The Grocery List - How Much of Yours is Local?
After attending the Conscious Food Festival here in Toronto a few weeks ago, I realized that I could not attend without examining my own personal food buying habits.
The first thing I noticed is that on my usual shopping run, I stick to what the experts tell you is the healthiest way to shop, which is sticking to the outside aisles - fresh fruits, veggies, and other non-processed foods.
What I also noticed is that considering there are many non-local foods that I purchase, the breakdown of my spending habits is pretty decent:
From the picture above, the group of fruits and veggies to the far left are all produce items that were grown within my province - plums, tomatoes, cucumbers, kale, lettuce, onions and apples. By volume, my local fare was over half of my overall food purchase. This surprised me in a very good way, as it made me connect all the work that local farmers do here in Ontario with what I eat.
The second group, which was less than one quarter by volume of my total purchase, were fruits (no veggies in this section) that were from outside of Canada - grapes, blueberries and raspberries. Because I pretty much only eat fruits for breakfasts, I can't get by without having these items.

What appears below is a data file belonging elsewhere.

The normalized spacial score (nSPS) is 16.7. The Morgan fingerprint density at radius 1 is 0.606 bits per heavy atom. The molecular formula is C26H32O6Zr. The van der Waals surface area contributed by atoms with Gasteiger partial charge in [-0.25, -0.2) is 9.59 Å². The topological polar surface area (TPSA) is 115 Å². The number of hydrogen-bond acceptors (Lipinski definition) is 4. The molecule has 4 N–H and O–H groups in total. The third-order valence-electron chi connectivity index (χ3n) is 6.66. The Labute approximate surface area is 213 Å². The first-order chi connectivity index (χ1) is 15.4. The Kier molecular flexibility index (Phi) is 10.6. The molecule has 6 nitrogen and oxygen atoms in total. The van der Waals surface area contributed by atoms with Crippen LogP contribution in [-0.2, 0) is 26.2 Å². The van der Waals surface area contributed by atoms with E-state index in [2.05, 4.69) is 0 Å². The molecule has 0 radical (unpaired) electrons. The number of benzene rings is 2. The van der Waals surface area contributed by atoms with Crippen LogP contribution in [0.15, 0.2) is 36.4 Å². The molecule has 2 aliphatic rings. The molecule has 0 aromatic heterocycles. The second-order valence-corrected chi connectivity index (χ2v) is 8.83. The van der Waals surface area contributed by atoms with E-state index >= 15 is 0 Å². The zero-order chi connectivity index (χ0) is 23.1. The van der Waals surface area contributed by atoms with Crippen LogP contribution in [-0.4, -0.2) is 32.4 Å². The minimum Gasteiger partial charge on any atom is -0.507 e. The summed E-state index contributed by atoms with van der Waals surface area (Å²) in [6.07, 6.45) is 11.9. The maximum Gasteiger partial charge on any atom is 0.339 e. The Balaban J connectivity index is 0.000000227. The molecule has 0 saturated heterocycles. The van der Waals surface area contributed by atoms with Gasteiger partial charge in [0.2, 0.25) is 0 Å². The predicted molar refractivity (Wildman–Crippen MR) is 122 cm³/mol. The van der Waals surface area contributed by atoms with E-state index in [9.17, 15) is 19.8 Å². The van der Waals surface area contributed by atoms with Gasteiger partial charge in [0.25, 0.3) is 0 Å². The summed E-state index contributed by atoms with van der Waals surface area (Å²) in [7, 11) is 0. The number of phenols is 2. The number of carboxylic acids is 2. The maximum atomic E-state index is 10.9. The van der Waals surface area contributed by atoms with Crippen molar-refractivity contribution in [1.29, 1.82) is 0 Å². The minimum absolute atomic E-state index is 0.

The last group to the far left, are those items that I needed to get from outside of North America - oranges and avocados. These are items that (unless I can pick up Florida oranges) have to come from tropical climates.
Overall, this process opened my eyes to the benefits of understanding where food comes from. When we think about the environmental costs for tankers to ship our foods here from overseas, it then seems inevitable that we should consider the eco benefits of the fractional footprint of buying from our local farmer's markets.
What's in your shopping bag this week?